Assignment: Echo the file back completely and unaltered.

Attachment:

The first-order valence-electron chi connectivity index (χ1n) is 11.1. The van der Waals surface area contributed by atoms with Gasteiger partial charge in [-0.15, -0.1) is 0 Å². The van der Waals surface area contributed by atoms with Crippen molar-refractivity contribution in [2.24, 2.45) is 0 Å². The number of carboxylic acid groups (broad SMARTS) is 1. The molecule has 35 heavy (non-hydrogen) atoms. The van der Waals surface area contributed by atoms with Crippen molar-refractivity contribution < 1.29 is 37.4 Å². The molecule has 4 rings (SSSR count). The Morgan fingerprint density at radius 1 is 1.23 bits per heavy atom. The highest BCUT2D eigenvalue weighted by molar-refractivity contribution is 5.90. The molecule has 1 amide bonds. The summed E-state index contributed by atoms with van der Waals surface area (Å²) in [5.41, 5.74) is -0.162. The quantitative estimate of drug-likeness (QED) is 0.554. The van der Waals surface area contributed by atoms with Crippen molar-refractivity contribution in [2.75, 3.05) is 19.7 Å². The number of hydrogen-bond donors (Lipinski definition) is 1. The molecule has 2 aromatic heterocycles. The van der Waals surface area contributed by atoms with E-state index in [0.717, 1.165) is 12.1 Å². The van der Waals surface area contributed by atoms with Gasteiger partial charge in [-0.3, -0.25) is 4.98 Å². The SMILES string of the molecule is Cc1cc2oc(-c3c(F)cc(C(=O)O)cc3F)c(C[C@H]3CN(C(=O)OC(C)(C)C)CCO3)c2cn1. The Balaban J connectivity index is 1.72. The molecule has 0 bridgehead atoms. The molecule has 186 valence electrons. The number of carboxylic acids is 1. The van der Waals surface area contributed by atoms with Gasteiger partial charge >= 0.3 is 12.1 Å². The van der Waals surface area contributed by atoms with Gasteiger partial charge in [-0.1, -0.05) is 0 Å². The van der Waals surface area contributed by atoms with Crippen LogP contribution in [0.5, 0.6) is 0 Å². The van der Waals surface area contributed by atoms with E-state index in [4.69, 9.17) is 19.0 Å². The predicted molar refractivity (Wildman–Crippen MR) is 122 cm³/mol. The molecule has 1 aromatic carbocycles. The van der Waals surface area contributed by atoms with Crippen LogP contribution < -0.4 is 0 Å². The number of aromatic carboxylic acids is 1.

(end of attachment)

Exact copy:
The first-order valence-electron chi connectivity index (χ1n) is 11.1. The van der Waals surface area contributed by atoms with Gasteiger partial charge in [-0.15, -0.1) is 0 Å². The van der Waals surface area contributed by atoms with Crippen molar-refractivity contribution in [2.24, 2.45) is 0 Å². The number of carboxylic acid groups (broad SMARTS) is 1. The molecule has 35 heavy (non-hydrogen) atoms. The van der Waals surface area contributed by atoms with Crippen molar-refractivity contribution < 1.29 is 37.4 Å². The molecule has 4 rings (SSSR count). The Morgan fingerprint density at radius 1 is 1.23 bits per heavy atom. The highest BCUT2D eigenvalue weighted by molar-refractivity contribution is 5.90. The molecule has 1 amide bonds. The summed E-state index contributed by atoms with van der Waals surface area (Å²) in [5.41, 5.74) is -0.162. The quantitative estimate of drug-likeness (QED) is 0.554. The van der Waals surface area contributed by atoms with Crippen molar-refractivity contribution in [2.75, 3.05) is 19.7 Å². The number of hydrogen-bond donors (Lipinski definition) is 1. The molecule has 2 aromatic heterocycles. The van der Waals surface area contributed by atoms with E-state index in [0.717, 1.165) is 12.1 Å². The van der Waals surface area contributed by atoms with Gasteiger partial charge in [-0.3, -0.25) is 4.98 Å². The SMILES string of the molecule is Cc1cc2oc(-c3c(F)cc(C(=O)O)cc3F)c(C[C@H]3CN(C(=O)OC(C)(C)C)CCO3)c2cn1. The Balaban J connectivity index is 1.72. The molecule has 0 bridgehead atoms. The molecule has 186 valence electrons. The number of carboxylic acids is 1. The van der Waals surface area contributed by atoms with Gasteiger partial charge >= 0.3 is 12.1 Å². The van der Waals surface area contributed by atoms with Gasteiger partial charge in [-0.1, -0.05) is 0 Å². The van der Waals surface area contributed by atoms with Crippen LogP contribution in [0.5, 0.6) is 0 Å². The van der Waals surface area contributed by atoms with E-state index in [4.69, 9.17) is 19.0 Å². The predicted molar refractivity (Wildman–Crippen MR) is 122 cm³/mol. The molecule has 1 aromatic carbocycles. The van der Waals surface area contributed by atoms with Crippen LogP contribution < -0.4 is 0 Å². The number of aromatic carboxylic acids is 1.